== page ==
Download After Hegemony: Cooperation and Discord in the World by Robert O. Keohane PDF

By Robert O. Keohane

This publication is a complete research of cooperation one of the complex capitalist nations. Can cooperation persist with no the dominance of a unmarried energy, equivalent to the us after global warfare II? to respond to this urgent query, Robert Keohane analyzes the associations, or "international regimes," in which cooperation has taken position on this planet political economic system and describes the evolution of those regimes as American hegemony has eroded. Refuting the concept the decline of hegemony makes cooperation most unlikely, he perspectives foreign regimes now not as vulnerable substitutes for international govt yet as units for facilitating decentralized cooperation between egoistic actors. within the preface the writer addresses the difficulty of cooperation after the tip of the Soviet empire and with the renewed dominance of the USA, in defense issues, in addition to contemporary scholarship on cooperation.

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Power, for Gilpin, refers to a causal relationship and varies according to the context in which it is exercised: "there is no single hierarchy of power in international relations" (1975, p. 24). To define power in terms of control is plausible enough, but it does not address the question of the value of the concept in the study of politics. To use the concept of power to explain behavior, one needs to be able to measure power prior to the actions being explained and to construct models in which different amounts or types of power lead to different outcomes.

I focus on the effects of system characteristics because I believe that the behavior of states, as well as of other actors, is strongly affected by the constraints and incentives provided by the international environment. When the international system changes, so will incentives and behavior. My "outside-in" perspective is therefore similar to that of systemic forms of Realist theory, or "structural Realism" (Krasner, 1983). What distinguishes my argument from structural Realism is my emphasis on the effects of international institutions and practices on state behavior.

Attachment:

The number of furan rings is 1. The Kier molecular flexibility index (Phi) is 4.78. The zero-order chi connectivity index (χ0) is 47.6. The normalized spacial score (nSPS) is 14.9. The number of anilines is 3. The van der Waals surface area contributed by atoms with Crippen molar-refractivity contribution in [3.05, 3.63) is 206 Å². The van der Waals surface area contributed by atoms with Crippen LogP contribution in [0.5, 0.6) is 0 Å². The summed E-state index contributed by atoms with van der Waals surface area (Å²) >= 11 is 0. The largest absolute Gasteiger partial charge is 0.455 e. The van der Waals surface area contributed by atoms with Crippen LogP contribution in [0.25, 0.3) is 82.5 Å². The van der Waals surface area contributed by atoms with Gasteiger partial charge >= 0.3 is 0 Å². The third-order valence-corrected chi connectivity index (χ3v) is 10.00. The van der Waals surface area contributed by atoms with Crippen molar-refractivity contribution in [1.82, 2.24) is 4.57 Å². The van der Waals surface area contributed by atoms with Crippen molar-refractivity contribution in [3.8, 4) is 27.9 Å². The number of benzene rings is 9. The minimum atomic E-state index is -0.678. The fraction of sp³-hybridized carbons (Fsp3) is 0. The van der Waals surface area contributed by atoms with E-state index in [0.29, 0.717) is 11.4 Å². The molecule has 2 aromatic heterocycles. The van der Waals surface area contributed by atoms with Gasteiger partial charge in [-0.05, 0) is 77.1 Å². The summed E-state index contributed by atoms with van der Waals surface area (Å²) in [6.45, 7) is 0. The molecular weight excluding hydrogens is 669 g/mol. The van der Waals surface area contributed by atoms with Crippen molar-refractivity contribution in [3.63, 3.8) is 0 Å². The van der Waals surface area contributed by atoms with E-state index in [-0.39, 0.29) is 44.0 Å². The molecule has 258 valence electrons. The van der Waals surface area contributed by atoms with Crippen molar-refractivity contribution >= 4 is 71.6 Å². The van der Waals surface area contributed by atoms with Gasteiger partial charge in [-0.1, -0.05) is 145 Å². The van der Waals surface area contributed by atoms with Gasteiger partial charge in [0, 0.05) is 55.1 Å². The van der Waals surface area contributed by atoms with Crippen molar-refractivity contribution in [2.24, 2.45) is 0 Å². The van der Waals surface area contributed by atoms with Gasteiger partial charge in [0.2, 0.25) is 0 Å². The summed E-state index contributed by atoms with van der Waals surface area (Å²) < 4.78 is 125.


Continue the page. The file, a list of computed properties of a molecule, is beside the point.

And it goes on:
So is the distribution of wealth. But human activity at the international level also exerts significant effects. International regimes alter the information available to governments and the opportunities open to them; commitments made to support such institutions can only be broken at a cost to reputation. International regimes therefore change the calculations of advantage that governments make. To try to understand state behavior simply by combining the structural Realist theory based on distribution of power and wealth with the foreign policy analyst's stress on choice, without understanding international regimes, would be like trying to account for competition and collusion among oligopolistic business firms without bothering to ascertain whether their leaders met together regularly, whether they belonged to the same trade associations, or whether they had developed informal means of coordinating behavior without direct communication.

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